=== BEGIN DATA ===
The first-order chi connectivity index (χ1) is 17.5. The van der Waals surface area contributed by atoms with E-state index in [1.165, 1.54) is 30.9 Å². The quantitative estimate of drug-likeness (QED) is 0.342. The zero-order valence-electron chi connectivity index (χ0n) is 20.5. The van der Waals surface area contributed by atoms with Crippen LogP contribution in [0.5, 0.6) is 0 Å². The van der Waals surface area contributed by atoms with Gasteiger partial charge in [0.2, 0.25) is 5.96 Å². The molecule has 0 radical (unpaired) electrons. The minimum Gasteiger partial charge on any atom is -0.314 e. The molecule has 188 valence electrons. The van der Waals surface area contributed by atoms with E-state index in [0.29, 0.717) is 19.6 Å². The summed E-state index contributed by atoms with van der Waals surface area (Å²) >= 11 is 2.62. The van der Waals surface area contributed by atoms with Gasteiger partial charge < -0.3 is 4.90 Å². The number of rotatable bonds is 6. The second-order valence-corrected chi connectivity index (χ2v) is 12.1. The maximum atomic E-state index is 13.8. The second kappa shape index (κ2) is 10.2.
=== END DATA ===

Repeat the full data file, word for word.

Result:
The first-order chi connectivity index (χ1) is 17.5. The van der Waals surface area contributed by atoms with E-state index in [1.165, 1.54) is 30.9 Å². The quantitative estimate of drug-likeness (QED) is 0.342. The zero-order valence-electron chi connectivity index (χ0n) is 20.5. The van der Waals surface area contributed by atoms with Crippen LogP contribution in [0.5, 0.6) is 0 Å². The van der Waals surface area contributed by atoms with Gasteiger partial charge in [0.2, 0.25) is 5.96 Å². The molecule has 0 radical (unpaired) electrons. The minimum Gasteiger partial charge on any atom is -0.314 e. The molecule has 188 valence electrons. The van der Waals surface area contributed by atoms with E-state index in [0.29, 0.717) is 19.6 Å². The summed E-state index contributed by atoms with van der Waals surface area (Å²) >= 11 is 2.62. The van der Waals surface area contributed by atoms with Gasteiger partial charge < -0.3 is 4.90 Å². The number of rotatable bonds is 6. The second-order valence-corrected chi connectivity index (χ2v) is 12.1. The maximum atomic E-state index is 13.8. The second kappa shape index (κ2) is 10.2.